This section covers the core BRE concepts that you need to understand before delving into the practical examples throughout the remainder of the chapter.
BRE rules are expressed in this following format: IF <CONDITION> THEN <ACTION>. Note that there is no ability to express an ELSE clause. To implement such a clause, you just use an opposite rule.
A number of algorithms are available to implement rules engines. The BRE, the focus of our attention here, uses the Rete (Latin for "network") algorithm. The Rete alogorithm was designed by Dr. Charles Forgy in 1978, and is available in the public domain. Subsequent to the development of the original Rete algorithm, Rete II and Rete III have been developed. Both offer higher levels of performance but, unlike Rete, are not available in the public domain.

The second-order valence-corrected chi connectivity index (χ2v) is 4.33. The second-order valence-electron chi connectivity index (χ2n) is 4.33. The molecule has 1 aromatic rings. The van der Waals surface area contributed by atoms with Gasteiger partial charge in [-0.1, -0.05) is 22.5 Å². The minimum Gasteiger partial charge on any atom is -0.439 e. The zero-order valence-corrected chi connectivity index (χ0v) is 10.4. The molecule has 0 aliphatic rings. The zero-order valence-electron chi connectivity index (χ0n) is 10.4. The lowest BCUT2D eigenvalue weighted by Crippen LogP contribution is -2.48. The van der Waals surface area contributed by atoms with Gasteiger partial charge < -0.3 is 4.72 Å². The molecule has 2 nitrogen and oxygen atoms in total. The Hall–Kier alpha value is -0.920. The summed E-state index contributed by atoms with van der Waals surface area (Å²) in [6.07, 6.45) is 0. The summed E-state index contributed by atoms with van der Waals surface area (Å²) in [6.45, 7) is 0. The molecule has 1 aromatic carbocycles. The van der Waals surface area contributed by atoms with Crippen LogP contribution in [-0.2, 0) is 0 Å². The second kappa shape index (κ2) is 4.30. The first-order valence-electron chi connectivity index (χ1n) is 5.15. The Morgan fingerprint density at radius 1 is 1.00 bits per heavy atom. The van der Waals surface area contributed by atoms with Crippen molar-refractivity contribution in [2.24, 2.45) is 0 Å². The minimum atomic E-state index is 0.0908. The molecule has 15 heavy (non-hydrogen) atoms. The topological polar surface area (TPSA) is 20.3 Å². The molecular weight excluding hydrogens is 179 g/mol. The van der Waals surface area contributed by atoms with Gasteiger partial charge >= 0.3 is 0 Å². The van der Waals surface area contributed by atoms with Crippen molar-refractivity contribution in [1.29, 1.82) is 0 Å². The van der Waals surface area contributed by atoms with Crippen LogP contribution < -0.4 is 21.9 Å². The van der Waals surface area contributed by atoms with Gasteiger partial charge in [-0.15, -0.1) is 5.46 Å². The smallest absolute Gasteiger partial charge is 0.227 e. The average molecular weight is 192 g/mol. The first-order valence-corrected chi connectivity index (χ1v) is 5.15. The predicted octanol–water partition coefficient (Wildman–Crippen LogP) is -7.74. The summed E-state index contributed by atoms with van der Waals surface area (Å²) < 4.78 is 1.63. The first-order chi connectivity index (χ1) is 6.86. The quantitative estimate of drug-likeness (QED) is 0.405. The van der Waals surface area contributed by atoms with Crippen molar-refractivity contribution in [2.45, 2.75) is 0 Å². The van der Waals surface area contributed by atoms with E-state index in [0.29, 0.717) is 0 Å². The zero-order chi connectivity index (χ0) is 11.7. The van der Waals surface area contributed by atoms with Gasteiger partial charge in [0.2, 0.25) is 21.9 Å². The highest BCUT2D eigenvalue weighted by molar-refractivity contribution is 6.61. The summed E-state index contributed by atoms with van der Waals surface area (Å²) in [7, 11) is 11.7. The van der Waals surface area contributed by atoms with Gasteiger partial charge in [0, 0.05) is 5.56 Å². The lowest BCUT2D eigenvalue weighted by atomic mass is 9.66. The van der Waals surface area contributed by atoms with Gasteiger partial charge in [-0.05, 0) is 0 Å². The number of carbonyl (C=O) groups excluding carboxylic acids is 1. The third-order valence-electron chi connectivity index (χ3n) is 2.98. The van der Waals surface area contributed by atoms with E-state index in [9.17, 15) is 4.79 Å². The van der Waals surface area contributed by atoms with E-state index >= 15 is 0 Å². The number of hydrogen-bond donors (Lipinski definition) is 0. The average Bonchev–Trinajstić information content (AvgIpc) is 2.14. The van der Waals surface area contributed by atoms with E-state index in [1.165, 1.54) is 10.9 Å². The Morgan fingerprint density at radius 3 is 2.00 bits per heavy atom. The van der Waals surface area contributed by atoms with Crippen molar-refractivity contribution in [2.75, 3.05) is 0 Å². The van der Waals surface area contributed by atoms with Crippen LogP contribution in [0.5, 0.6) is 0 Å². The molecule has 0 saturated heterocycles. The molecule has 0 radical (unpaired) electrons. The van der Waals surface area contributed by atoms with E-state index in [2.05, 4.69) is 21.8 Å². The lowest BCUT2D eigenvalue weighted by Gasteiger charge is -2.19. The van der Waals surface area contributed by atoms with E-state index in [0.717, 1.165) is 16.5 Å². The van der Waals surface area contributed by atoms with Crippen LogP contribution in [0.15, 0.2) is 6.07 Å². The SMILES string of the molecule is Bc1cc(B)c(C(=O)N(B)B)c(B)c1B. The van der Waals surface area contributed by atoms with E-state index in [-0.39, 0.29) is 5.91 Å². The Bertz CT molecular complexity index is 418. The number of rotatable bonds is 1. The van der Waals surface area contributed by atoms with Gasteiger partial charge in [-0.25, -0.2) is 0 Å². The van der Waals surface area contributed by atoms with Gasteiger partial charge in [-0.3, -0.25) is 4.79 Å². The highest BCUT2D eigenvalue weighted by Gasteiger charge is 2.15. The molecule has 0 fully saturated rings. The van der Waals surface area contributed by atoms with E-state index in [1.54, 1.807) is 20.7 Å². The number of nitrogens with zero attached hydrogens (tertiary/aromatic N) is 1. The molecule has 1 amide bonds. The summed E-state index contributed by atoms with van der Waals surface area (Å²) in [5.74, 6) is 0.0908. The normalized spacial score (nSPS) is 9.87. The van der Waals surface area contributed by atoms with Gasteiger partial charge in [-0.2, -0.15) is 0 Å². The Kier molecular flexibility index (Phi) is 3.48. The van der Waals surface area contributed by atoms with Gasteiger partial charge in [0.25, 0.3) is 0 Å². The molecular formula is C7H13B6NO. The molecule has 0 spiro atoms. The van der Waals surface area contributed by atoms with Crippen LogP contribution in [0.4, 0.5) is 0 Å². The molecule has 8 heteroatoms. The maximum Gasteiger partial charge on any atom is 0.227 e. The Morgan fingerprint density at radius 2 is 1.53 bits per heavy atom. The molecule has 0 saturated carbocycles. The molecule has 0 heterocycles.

The Rete algorithm, a highly optimized and scalable rules engine algorithm, executes both small and large rulesets quickly (in most cases). It scales particularly well when dealing with a large ruleset (as explained in the following section).
You don't have to understand the intricacies of the Rete engine to appreciate and make full use of the BRE. Therefore, this discussion avoids the complexities and instead provides some examples that explain the fundamentals. If you must know more about Rete, you can find plenty of in-depth discussions on the Internet (but be prepared for some heavy reading).
So, how does the Rete ...